MDLT blog

Landscaping with desert native plants

This post was originally published on this siteHelp support the Mojave Desert’s unique biodiversity by landscaping with desert natives With environmental threats like habitat loss and climate change upon us, our beloved wildlife and pollinators will appreciate the sanctuary of your yard. We can all try to cultivate an arid oasis. As native plants are well-adapted…

Dark sky data revealed for Mojave Trails National Monument

This post was originally published on this siteThe dark night sky is being mapped in the monument thanks to an MDLT project promoting women in STEM. The Milky Way above Mojave Trails National Monument. Photo: Global Eyes Media courtesy of Conservation Lands Foundation In February 2021, MDLT’s Dark Night Sky Measurement Project finished a six-month long…

Get weeding! Help manage invasive plants in the Mojave

This post was originally published on this siteGet weeding! Help manage invasive plants in the Mojave The Mojave Desert is spectacular at all times of year, but springtime is especially abundant with wildflowers and other fresh sprouts. While seeing splashes of bright green amidst our sandy washes might seem like a sight for sore eyes, in…

Springing forward: Resilient native plants return

This post was originally published on this site This edition of the Dorothy Ramon Learning Center January 2021 newsletter has been reprinted in full. Subscribe to the Dorothy Ramon Learning Center newsletter here. Fires burned the Inland Southern California landscapes all around us in summer and autumn 2020. Nearly six months later, with little rain,…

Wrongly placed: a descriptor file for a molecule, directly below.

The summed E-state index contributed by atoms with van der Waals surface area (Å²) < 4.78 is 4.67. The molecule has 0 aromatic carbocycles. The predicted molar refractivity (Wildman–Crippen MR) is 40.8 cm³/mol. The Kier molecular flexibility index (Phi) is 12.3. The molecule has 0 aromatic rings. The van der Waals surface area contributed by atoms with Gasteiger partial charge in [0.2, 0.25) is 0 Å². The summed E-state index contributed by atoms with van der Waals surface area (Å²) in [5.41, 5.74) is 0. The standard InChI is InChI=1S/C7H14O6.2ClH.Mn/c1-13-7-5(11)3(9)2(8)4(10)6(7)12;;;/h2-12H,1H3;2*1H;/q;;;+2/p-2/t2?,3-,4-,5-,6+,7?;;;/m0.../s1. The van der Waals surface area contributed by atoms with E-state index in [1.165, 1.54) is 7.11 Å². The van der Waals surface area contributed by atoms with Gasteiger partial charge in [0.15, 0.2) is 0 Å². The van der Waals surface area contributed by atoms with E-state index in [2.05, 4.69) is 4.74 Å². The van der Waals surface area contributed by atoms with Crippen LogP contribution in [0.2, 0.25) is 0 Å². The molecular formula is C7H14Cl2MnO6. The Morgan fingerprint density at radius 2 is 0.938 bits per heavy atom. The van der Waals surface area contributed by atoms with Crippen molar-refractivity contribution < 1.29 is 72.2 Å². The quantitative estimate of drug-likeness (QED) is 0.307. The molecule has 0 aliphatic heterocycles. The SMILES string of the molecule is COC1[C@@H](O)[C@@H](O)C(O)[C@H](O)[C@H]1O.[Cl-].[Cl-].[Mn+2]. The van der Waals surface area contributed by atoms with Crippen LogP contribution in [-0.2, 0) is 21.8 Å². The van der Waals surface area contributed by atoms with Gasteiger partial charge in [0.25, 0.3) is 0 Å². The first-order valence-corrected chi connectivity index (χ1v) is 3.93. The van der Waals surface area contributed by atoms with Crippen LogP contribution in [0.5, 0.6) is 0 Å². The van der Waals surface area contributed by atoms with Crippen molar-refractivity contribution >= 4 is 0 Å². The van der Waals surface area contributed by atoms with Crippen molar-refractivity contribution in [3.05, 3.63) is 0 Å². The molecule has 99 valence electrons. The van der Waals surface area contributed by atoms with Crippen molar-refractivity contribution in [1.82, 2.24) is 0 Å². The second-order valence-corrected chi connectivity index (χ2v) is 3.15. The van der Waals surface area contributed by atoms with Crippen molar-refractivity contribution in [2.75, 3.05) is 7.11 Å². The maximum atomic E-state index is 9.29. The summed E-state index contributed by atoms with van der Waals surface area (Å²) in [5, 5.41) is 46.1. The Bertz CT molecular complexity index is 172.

The ultimate desert reading list

This post was originally published on this siteIf 2021 has you inspired to learn more about the California desert or indigenous history and culture, you’re in luck! We’ve compiled some of the favorite desert reads of Columba Quintero, of the Native American Land Conservancy, Brendan Cummings, of the Center for Biological Diversity, Ken Layne of…

Women look to the dark skies for data

This post was originally published on this siteNight Sky as seen from Bagdad in Mojave Trails National Monument. Note the Milk Way’s prominence in the photo. Photo: MDLT By Mary Cook-Rhyne, MDLT Education Coordinator Have you ever looked up at the nighttime sky and marveled at its vastness? I have and continue to because it is…

What is desert stewardship?

This post was originally published on this siteThe California desert environment is “extremely fragile, easily scarred, and slowly healed.” This apt description, from the 1976 designation of the California Desert Conservation Area, drives home the need for specialized stewardship of this beautiful landscape. This photo essay by Land Steward Stream Tuss explains what she does…

Why we’re tracking beetles in the Mojave Desert

This post was originally published on this siteBy Miranda Buckley, Women in Science Discovering Our Mojave intern “I’ve got a friend-o!” exclaims Roseanna, who’s crouched over, peering intently at the crunchy leaf-litter scattered on my old white bed sheet that’s been laid flat in the sandy riverbed. I’m making the last sweep of our final sample…

Explore use of this native plant in Indigenous culture with the Dorothy Ramon Learning Center.

This post was originally published on this siteThis edition of the Dorothy Ramon Learning Center August 2020 newsletter has been reprinted in full. Chia: A plant of power In this newsletter we explore paanihac (Serrano), pasal (Cahuilla), pashal (Luiseño), ‘ilépesh (Barbareño Chumash), nulh’amulh (Kumeyaay), or chia, as this sage plant (Salvia columbariae) is known in a few…

“Having more women in science gives us a voice”

This post was originally published on this siteIntern Brandee Galan checking for tamarisk beetles. Photo: Miranda By Brandee Galan, intern for Women in Science Discovering our Mojave I was born and raised in San Bernardino, 60 miles east of Los Angeles. It’s part of the Inland Empire and sits at the base of the San Bernardino Mountains….